There is absolutely a punk vein in me
Text from newspaper article by Hasse Hedström published in Tid & Smycken
He produces jewelry where he has used and woven in leather straps and small plastic trays. Several of them are inspired by pins from the punk era or even earlier.
“There’s definitely a punk vein in my collections. I was also inspired by mod culture when I was young. Back then, badges like this were used – like this RAF badge:
He shows a pair of lovely mod-inspired cufflinks. Thomas has also designed a ring in the same RAF collection. Silver jewellery dominated by the RAF roundel in blue, white and red.
The badge was picked up from the British aircraft of the Royal Air Force and soon became part of pop and mod culture and was used by artists such as Jasper Jones. Its big breakthrough came through bands like The Who with Pete Townshend and The Jam, who used the symbol extensively. Bands that Thomas also listened to a lot.
Another inspirer for him is The Phantom. He shows the two Phantom rings he designed. The ring with the good mark represents the Phantom’s protective nature, while the evil mark symbolizes his vengeful side. Together, the good and evil marks of the Phantom show that he is ready to use all his powers to protect the innocent and punish the guilty.
The Phantom was created by American Lee Falk and premiered in American newspapers in 1936 – before both Superman and Batman. Sweden was one of the countries where the series was most read. At its peak, the Phantom magazines were printed in 180,000 copies.
Imagine if you had been able to carry Thomas’s skull when you were ten years old! I think. I remember how I often stood and read The Phantom in the local supermarket store when a new newspaper arrived. The ring that Thomas created has many of the qualities that many other Phantom rings lack. Something that makes me want a Phantom Ring today – and of course the evil ring:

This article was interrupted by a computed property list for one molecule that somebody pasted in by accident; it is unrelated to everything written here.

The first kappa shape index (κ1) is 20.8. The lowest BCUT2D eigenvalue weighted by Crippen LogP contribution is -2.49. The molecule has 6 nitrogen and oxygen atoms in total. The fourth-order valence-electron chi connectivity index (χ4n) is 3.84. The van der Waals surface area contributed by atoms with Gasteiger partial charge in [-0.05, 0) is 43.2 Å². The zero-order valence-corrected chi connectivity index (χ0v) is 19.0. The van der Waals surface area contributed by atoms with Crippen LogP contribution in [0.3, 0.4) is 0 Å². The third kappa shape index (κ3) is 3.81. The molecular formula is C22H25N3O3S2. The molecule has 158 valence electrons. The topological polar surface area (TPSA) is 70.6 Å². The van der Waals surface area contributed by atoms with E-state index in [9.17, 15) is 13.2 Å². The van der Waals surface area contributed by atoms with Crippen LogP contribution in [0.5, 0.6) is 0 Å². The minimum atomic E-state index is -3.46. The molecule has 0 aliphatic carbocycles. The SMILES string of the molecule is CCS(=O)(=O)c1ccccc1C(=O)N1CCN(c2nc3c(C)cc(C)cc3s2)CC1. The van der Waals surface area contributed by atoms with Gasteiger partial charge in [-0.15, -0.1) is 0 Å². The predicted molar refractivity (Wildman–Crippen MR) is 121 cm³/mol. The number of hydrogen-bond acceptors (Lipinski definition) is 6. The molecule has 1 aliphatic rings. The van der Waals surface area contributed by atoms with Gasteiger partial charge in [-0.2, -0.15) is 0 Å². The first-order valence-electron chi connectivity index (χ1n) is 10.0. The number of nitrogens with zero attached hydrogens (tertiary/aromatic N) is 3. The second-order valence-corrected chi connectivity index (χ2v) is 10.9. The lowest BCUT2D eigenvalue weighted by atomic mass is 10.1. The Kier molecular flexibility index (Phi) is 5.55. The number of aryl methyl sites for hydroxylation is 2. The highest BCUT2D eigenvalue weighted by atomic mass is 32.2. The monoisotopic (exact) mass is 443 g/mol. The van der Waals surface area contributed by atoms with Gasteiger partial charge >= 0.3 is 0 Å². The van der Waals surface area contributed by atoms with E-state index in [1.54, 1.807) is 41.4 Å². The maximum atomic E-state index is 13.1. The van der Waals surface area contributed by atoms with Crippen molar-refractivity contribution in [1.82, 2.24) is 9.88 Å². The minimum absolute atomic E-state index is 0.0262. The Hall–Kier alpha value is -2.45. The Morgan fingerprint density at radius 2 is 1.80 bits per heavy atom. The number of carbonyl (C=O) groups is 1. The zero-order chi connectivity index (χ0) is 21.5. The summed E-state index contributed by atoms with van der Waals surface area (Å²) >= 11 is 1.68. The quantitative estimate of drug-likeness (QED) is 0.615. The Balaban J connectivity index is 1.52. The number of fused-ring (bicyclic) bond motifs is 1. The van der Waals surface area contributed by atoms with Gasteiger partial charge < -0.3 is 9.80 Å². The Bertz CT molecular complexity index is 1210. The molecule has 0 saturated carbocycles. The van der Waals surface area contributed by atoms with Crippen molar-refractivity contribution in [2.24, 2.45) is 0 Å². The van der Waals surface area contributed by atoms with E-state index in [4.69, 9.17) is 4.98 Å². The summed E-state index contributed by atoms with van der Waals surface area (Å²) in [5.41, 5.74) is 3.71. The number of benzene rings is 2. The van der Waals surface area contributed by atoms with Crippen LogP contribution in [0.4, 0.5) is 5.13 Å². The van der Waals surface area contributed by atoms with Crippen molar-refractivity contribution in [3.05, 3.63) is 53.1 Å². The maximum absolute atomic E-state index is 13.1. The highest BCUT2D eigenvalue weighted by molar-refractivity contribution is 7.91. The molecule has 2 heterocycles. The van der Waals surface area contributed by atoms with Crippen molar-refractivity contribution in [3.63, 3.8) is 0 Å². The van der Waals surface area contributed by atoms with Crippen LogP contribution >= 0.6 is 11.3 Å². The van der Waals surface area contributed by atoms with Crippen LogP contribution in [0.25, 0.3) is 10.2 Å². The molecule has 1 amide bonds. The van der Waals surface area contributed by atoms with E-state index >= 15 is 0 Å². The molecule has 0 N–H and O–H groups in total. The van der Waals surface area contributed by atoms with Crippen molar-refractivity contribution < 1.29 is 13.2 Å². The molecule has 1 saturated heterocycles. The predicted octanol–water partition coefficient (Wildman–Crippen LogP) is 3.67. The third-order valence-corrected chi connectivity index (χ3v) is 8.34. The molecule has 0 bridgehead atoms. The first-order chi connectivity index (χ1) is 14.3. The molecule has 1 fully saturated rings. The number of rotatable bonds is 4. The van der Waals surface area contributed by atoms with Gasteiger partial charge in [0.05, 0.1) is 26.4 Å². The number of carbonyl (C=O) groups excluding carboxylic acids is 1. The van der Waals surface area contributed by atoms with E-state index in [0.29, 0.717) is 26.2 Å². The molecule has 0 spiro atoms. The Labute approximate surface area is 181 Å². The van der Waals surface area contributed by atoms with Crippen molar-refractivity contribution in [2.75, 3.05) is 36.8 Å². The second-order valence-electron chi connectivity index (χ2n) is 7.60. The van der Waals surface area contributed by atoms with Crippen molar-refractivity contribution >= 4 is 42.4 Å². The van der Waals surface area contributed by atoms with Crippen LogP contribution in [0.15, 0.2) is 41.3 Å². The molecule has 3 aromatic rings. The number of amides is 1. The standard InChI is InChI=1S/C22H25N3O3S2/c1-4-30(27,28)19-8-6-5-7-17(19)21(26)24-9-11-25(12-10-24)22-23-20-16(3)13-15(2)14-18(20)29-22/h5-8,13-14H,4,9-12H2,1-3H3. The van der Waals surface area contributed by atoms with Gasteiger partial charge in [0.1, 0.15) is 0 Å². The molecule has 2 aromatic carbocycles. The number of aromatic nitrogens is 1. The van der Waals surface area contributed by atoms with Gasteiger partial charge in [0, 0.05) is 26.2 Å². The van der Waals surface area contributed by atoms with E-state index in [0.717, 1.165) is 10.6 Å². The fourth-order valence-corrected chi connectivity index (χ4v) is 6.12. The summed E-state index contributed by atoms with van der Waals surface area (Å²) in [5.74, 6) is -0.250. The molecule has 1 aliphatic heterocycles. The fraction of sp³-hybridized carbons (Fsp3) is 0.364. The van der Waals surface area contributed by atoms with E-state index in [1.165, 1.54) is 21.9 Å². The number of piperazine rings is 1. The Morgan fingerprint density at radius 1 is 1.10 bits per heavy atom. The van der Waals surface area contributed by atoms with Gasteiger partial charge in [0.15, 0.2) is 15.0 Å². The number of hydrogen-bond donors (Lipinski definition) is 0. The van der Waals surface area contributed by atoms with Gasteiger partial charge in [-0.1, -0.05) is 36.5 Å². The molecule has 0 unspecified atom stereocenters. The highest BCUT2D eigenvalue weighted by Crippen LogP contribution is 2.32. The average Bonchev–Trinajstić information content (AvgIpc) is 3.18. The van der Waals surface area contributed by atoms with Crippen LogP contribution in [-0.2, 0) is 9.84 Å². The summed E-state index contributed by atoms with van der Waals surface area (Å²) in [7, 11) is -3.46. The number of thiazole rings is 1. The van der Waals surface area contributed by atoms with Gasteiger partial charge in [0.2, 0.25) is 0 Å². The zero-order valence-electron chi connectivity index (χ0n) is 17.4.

“I tried to make the ring as similar to the comic book ring as possible,” says Thomas.
In his designs, he has added much of the quality that was present in the comic book. A slightly rough ring that still also winks a little ironically at the viewer. It has a special twist that puts a previously loyal Phantom reader in a good mood.
“The Phantom Ring came about through my friends. They had brought plastic junk rings when they bought the newspaper as children. They said that now they wanted real Phantom rings – and that I should make them in silver.
So about 25 years ago he made his interpretations of The Phantom Rings, the Good and the Evil. Since then, the ring has found its way to many different customers. Phantom carriers do not seem to be a homogeneous group.
“Some time ago, I received a photo from a customer who had given a Phantom Ring as a very successful 90th birthday present to his father. Another customer recently bought two Phantom rings. She and her husband – who was locked up at Kumla – were getting married at the prison.
Jewellery is very much about communication. And can give rise to communication. A Phantom Ring certainly calls for this. At least for those who read Phantom magazines while growing up.